Mycobacteriosis (Mycobacterium marinum)

Mycobacterium marinum is a type of bacteria that causes disease in fish, reptiles, and amphibians. It is spread to people and animals through contaminated aquarium water. All fish are susceptible to mycobacterium, but fresh water species seem to be most affected. This disease is slow growing in fish. Affected fish may stop eating, lose their fins or scales, develop sores, or appear deformed.

Though infection in humans is rare, people can become sick with mycobacteriosis after coming into contact with contaminated water through minor cuts and skin abrasions. People with this disease, commonly known as “fish tank granulomas,” develop warm raised, red areas of the skin. Skin lesions can leave long-lasting scars.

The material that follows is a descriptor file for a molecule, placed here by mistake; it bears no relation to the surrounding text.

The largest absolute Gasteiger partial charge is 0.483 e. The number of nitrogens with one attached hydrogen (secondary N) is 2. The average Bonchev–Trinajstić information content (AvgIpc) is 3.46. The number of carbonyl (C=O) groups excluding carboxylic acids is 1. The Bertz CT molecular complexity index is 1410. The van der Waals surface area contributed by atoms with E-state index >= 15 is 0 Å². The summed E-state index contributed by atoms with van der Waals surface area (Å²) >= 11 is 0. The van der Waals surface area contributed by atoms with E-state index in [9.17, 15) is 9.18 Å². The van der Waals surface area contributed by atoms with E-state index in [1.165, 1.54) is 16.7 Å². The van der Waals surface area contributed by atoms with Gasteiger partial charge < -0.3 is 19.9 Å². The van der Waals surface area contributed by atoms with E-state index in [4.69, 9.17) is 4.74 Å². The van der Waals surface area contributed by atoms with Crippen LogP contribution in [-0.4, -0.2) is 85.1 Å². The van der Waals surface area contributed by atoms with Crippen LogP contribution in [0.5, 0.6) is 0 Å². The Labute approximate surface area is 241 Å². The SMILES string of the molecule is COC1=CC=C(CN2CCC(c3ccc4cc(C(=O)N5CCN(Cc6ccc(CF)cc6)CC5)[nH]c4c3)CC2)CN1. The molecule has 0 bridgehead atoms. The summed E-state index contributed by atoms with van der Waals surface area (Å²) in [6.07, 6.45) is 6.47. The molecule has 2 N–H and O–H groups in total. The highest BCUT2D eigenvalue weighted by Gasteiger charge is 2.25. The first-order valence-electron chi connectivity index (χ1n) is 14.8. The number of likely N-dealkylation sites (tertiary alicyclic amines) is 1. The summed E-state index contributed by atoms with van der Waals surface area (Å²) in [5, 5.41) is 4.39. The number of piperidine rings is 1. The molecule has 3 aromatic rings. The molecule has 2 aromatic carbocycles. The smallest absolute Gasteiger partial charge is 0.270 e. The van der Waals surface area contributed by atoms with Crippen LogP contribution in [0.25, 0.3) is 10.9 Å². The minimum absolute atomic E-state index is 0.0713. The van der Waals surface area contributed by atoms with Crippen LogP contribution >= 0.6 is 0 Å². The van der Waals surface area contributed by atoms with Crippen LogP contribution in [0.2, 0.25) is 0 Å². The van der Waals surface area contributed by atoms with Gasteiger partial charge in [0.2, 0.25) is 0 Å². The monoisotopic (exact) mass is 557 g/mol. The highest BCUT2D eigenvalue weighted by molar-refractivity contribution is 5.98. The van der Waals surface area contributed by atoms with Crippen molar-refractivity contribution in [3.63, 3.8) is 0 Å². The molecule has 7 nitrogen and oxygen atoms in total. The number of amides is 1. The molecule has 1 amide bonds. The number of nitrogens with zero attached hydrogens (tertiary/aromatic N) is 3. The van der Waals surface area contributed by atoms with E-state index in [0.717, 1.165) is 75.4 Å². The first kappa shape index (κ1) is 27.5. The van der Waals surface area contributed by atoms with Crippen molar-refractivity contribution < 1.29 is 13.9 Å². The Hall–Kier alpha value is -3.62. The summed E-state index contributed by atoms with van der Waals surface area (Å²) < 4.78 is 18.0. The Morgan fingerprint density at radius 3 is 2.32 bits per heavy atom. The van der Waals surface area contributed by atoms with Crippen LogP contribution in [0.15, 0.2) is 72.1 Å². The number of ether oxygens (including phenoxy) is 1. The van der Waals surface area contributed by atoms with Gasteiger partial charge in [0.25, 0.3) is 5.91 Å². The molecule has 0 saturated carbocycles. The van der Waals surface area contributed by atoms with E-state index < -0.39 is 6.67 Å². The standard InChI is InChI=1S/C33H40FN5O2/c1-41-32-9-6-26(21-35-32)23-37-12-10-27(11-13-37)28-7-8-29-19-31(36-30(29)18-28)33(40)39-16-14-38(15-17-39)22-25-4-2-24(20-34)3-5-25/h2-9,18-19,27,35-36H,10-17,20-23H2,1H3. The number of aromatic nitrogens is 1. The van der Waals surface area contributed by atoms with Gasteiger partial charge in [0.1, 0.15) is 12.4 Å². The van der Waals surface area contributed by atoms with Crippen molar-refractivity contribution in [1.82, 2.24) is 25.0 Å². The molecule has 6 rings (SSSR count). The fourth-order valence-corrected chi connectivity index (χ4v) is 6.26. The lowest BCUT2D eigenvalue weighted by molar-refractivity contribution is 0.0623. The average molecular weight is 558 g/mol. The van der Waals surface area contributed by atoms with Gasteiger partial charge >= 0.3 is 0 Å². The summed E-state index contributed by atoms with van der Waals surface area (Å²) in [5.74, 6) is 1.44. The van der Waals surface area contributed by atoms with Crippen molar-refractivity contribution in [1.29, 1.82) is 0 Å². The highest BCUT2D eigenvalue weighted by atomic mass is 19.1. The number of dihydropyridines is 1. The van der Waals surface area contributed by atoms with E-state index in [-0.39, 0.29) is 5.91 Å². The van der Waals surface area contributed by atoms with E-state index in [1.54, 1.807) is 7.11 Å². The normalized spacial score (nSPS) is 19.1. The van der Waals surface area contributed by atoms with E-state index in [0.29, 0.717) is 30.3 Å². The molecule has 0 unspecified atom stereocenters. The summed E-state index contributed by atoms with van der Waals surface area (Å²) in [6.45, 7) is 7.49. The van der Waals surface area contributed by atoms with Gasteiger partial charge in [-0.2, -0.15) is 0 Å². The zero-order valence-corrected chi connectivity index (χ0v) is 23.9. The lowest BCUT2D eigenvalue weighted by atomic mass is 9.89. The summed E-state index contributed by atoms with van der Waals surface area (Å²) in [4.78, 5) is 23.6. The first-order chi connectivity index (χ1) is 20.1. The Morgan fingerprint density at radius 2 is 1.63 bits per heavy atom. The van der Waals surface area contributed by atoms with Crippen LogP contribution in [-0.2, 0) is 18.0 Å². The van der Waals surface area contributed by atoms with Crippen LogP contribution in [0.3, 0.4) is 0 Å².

Reduce the risk for mycobacterium by washing your hands after handling reptiles, amphibians, and fish.

From the Center for Disease Control and Prevention (CDC)

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